If Our Software Cant Come, We Wont Go
I would not have wanted a 32-bit laptop if it ran only software yet to be written.I didnt buy my first 32-bit PC to run 32-bit applications. The year was 1989, I spent most of my workday in DOS and my decision to consider only 386-based laptops narrowed the field to two high-priced machinesbut products such as Qualitas 386Max made it seem like false economy to buy a 16-bit system that wouldnt let me arrange my memory and other resources as I pleased. Ive never regretted my subsequent choice of a 12.5MHz GRiD: Its 386 CPU gave it the headroom to do a huge amount of work until its hard disk finally died in 1996, and I didnt think it worth the cost of repair. But now, its 2003; were all running 32-bit applications, except for a few special cases; and were looking at the prospect of x86-64 chips from AMD appearing in servers in Apriland in desktop-oriented configurations before the end of September. And people are asking me, "Why do I need a 64-bit PC?"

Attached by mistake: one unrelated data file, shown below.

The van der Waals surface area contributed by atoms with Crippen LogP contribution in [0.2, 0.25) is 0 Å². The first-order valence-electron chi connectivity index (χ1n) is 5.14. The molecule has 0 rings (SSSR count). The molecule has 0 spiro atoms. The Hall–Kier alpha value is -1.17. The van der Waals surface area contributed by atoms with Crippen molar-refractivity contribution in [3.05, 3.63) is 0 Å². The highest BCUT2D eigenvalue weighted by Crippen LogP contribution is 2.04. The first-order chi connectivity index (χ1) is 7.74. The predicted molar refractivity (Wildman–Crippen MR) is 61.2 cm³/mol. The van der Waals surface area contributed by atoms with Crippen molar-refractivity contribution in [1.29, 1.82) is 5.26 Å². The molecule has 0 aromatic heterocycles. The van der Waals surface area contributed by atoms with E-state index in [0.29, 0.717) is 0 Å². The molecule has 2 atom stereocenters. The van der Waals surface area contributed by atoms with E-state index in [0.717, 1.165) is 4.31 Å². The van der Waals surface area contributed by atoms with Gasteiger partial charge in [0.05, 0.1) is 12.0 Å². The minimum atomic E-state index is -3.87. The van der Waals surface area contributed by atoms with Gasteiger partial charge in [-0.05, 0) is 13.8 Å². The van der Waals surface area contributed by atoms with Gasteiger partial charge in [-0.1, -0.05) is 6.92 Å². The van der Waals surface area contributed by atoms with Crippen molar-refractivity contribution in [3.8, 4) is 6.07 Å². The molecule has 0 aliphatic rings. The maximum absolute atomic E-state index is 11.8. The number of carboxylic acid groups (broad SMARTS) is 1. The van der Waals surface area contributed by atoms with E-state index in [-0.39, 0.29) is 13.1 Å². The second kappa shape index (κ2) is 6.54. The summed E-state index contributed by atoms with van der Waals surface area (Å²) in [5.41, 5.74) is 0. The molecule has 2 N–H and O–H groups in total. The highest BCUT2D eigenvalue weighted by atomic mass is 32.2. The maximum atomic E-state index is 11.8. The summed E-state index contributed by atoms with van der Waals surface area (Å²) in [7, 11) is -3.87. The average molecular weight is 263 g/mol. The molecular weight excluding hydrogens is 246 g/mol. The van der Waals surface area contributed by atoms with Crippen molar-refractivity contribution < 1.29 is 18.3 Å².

I could offer you three numbers that answer the question directly. The parts of the human genome can barely be counted with 32-bit numbers. The bytes in a 20-minute video clip cant quite be indexed with 32 bits. The people of the world cant, by a long way, be given individual network addresses in a 32-bit address space. Applications, especially those enabled by explosions in processing power and bandwidth, are ready for more.